6. Per finire le Uova alla Benedict, mettere il pane tostato su un piatto.  Aggiungere gli agretti o spinaci, aggiungere il prosciutto e poi posare delicatamente l’uovo in camicia in cima.  Mettere una generosa cucchiaiata di salsa olandese in cima, un po ‘di pepe nero e cospargere con scaglie di sale Maldon. Si può anche guarnire con erba cipollina fresca tritata, se volete.
  7. Mangiare il più presto possibile!
Wholemeal Pancakes with Banana & Walnuts

Wholemeal Pancakes with Banana & Walnuts

Pancakes are always a favourite breakfast choice in my house, especially with my son Joseph.  It isn’t strange for him the request pancakes at any time of the day actually, and has a habit of requesting them late at night after dinner too.  Pancake batter […]

Sarde a Beccafico

Sarde a Beccafico

Although this recipe is traditionally made with sardines, I used fresh anchovies.  I visited my fish monger and he didn’t have sardines, but he had a beautiful tray of anchovies already cleaned & filetted… so I decided I’d just make the same recipe with a smaller fish.  The combination of ingredients in this dish are a marriage of wonderful flavours that I sincerely love.  Sarde a Beccafico is a recipe from Sicily, and I don’t think there’s anything that comes out of Sicily’s kitchen that I don’t love, savoury or sweet!  These can be eaten as an Appetiser, an accompaniment to a summer Aperitivo or as a Main Course.

Sarde a Beccafico

  • 500g fresh sardines (or anchovies)
  • 100g breadcrumbs (preferably homemade)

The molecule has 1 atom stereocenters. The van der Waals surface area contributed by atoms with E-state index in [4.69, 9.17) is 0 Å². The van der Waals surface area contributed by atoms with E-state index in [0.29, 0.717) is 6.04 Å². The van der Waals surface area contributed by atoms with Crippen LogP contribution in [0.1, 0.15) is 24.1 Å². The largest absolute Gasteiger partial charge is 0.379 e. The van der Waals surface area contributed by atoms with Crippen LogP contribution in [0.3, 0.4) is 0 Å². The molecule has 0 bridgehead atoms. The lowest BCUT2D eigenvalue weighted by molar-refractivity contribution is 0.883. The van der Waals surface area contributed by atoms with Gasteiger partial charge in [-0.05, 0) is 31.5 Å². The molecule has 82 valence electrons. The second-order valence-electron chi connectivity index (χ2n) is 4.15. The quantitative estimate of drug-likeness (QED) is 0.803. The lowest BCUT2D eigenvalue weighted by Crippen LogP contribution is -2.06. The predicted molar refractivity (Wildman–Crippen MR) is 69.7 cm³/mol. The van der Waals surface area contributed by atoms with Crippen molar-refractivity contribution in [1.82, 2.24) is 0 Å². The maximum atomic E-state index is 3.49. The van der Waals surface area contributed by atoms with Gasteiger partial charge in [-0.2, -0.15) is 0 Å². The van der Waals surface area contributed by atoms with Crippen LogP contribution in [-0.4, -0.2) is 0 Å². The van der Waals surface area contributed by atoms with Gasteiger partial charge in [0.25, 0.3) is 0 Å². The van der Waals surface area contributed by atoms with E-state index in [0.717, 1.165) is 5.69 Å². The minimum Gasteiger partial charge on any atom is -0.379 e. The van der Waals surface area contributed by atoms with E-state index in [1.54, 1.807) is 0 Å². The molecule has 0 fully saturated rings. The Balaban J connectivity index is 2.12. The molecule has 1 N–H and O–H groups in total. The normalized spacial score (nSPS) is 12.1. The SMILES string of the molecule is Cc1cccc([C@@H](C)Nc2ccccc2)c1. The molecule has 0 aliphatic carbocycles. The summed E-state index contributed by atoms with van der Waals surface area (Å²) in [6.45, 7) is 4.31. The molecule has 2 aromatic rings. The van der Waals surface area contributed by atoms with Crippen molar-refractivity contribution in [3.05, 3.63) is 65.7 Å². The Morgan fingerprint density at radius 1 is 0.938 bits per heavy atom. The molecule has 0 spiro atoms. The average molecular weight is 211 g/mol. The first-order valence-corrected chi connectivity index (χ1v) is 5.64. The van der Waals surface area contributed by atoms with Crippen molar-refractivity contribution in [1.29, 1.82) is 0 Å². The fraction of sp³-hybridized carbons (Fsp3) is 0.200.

• 2 tablespoons pine nuts
  • 2 tablespoons currants
  • 1 clove garlic, minced
  • juice of 1 lemon
  • Extra Virgin Olive Oil
  • salt & pepper
  • Bay leaves
  • zest of 1 orange
  1. Clean fish carefully, remove scales and gently flatten the sardine skin side down. Starting at the head end, carefully lift up the backbone and pull it away from the fillet; discard the backbone. (Or ask your friendly fish monger to do this for you). It is traditional to leave the tails attached, but you can remove them if you prefer.
  2. Toast the breadcrumbs gently in a frying pan, stirring and moving them around the pan.  When they are golden, place breadcrumbs into a bowl.  Don’t just remove the frying pan from the heat, because the breadcrumbs will continue cooking and could burn.
  3. To the breadcrumbs, add the garlic, currants, pinenuts and a little olive oil. Mix well until all ingredients are combined.
  4. Lay your sardines flat (skin side down) and using a teaspoon, spoon a little of the breadcrumb mixture on top.  Starting at the head end, roll up the sardine and place it in a shallow baking dish, lightly oiled with olive oil.  The tails should be sticking up. (my anchovies were without tails). Alternate the rows of sardines with bay leaves and keep everything tight and snug to prevent the fish opening while in the oven.